Sticking to his guns
It appears from his one-on-one meetings with members of Congress that
Clemens requested the meetings, which occurred on Thursday, the same day that his former personal trainer,
"I told [Clemens] that, while I was concerned about what his testimony might be and the allegations against him and others," Cummings says, "that my greater concern went to young people trying to emulate things they assumed major league players were doing." Clemens told Cummings that he would like to join any effort to educate young people about steroids.
Cummings added that he reminded Clemens that he had better tell the truth before the committee, and implied that he will ask questions that would put either Clemens or McNamee in the position of having to lie if they are both to stick to their public statements.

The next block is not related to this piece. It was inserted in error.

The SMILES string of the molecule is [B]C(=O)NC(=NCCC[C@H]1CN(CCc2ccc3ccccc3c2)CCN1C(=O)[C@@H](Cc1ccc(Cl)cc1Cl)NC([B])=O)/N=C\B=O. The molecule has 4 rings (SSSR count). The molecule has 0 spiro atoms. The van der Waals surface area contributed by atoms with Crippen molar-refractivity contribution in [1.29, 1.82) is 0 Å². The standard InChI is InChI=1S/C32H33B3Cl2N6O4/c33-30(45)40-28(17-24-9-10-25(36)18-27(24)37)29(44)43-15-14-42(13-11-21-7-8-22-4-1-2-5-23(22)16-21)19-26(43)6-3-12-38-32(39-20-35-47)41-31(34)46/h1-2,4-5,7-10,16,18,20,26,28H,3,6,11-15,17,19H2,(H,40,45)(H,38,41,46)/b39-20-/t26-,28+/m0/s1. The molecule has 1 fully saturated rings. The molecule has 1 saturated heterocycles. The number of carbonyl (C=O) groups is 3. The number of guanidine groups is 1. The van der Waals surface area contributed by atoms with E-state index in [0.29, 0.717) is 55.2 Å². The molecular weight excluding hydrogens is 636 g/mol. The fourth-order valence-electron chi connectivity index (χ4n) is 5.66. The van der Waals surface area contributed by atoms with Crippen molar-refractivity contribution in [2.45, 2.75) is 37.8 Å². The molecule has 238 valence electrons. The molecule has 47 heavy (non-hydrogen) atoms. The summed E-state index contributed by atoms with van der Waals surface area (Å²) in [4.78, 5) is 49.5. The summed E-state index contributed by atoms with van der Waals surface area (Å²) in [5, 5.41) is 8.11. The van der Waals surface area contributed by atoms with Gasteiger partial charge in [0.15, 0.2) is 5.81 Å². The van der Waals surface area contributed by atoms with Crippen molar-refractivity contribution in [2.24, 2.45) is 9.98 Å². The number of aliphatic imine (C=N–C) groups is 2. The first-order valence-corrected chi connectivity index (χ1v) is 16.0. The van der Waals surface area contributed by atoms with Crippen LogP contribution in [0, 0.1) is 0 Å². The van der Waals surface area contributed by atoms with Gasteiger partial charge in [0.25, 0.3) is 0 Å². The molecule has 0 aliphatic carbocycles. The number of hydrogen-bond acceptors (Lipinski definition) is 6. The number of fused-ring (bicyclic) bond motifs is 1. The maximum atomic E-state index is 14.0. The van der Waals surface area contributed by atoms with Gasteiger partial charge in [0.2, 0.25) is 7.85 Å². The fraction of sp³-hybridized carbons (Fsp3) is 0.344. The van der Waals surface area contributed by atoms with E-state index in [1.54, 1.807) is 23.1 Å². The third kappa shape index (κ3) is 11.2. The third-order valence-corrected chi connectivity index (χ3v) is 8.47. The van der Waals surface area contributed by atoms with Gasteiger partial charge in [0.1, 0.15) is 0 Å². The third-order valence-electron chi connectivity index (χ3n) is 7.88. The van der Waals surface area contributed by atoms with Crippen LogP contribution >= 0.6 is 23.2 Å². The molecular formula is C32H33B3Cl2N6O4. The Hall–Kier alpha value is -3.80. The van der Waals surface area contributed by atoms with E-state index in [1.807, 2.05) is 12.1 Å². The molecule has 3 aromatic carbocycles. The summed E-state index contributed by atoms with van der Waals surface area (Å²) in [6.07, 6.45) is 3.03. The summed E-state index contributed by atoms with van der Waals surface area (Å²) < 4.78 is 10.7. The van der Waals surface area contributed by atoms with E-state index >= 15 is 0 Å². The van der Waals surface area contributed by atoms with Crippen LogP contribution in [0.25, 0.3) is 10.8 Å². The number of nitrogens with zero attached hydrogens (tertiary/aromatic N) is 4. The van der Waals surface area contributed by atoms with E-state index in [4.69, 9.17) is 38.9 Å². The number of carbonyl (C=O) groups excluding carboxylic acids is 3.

Cummings previously told SI.com that he does not think the committee will hesitate to investigate Clemens or McNamee if either seems to be lying. Last week he said that "considering the precedent that has been set with regard to [
It is not entirely clear why Clemens requested the one-on-one meetings, but staffers for committee members say that it is not unprecedented for prospective witnesses to request meetings, particularly to try to get some sense of what the most incisive inquisitors might be interested in come hearing time.